When his father picked him up from Bates at the end of the school year in May 2017, he noticed the smoke detector in his son’s dorm room had been wrapped in plastic because Gage had been smoking pot.
As the summer progressed, Gage’s parents noticed a change in his behavior.
‘Whenever I’d try to talk to him about drugs, he’d get really upset and wouldn’t talk to me for days,’ Glenn said.
He became increasingly short-tempered, often telling his parents to ‘f*** off’ and slamming his bedroom door.
He openly smoked weed in the house and left beer cans in the basement.
Rabsey said that Gage was often ‘taking something’: ‘He told me he was so happy he got in that he was just going kind of buck-wild last summer.’
According to the New York Post, Gage lied to his psychiatrist to increase his dosage of Klonopin, an anti-anxiety pill.
He had also been prescribed two medications used to treat attention deficit disorder, Vyvanse and Ritalin.
Gage is pictured at age 18 with a drink in hand alongside a friend in December 2016, one year before his death
When he moved into his dorm at Columbia in late August, his drug use got even more out of control.
He lost weight and was basically living on ice cream sandwiches and Coca-Cola, according to Miguel Moya, one of his 12 suite-mates.
‘He got worse and worse and his health completely deteriorated,’ Moya said.
On October 12, Gage collapsed in the dorm’s common room and was taken to the hospital, where doctors told his parents he had taken a ‘dangerous mix of drugs.
Gage refused to sign release papers allowing Kyle and Glenn to see what drugs the drugs were and would not attend an inpatient program.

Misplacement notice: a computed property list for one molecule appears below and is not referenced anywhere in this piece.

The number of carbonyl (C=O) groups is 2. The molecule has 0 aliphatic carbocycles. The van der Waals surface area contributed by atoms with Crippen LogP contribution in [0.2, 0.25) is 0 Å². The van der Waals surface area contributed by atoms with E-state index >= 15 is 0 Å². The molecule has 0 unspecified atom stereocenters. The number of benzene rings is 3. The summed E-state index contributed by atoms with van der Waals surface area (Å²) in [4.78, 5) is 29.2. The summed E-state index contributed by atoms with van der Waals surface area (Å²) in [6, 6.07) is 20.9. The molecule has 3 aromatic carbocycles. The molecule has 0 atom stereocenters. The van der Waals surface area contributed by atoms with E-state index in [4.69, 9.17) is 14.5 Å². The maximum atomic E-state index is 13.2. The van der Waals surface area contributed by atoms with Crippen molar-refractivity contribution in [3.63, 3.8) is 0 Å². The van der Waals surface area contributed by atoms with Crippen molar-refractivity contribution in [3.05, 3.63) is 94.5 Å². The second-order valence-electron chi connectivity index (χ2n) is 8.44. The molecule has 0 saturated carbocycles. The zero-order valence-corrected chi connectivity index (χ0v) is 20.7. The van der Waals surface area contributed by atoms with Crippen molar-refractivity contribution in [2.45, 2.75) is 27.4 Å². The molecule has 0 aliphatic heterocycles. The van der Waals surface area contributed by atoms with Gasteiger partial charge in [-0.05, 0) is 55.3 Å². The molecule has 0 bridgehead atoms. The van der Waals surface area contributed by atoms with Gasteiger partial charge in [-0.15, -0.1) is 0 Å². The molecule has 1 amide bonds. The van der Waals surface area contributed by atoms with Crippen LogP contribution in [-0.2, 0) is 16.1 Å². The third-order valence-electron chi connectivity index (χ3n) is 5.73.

‘That’s when I took my blinders off and thought: “This is a big problem,”‘ Kyle said.
The parents knew about his prescriptions and his weed and alcohol use, but were not aware that he had been taking opioids.
Police are investigating where Gage got his opioids — ranging from painkillers to heroin — and believe they were obtained illegally.
Gage is pictured with his family on Christmas in 2015, also his 18th birthday. He is one of the 67,000 people killed by the opioid epidemic each year
The opioid epidemic kills 67,000 Americans each year, and it’s made its way to university campuses.
About seven percent of US college students have misused non-medical prescription opioids in their lifetimes, according to a national survey by the University of Michigan.
Students at competitive schools like Columbia are at a higher risk of using opioids to cope with the high pressure environment, said Sean Esteban McCabe, a University of Michigan professor and expert on student addiction.
Months before Gage’s death, Jonathan Winnefeld, the 19-year-old son of a Navy admiral, died in a University of Denver dorm on September 7 after overdosing on fentanyl and heroin.
The following day, Eric Chase Bolling — 19-year-old son of former Fox News personality Eric Bolling — died from a drug cocktail that also included fentanyl at the University of Colorado.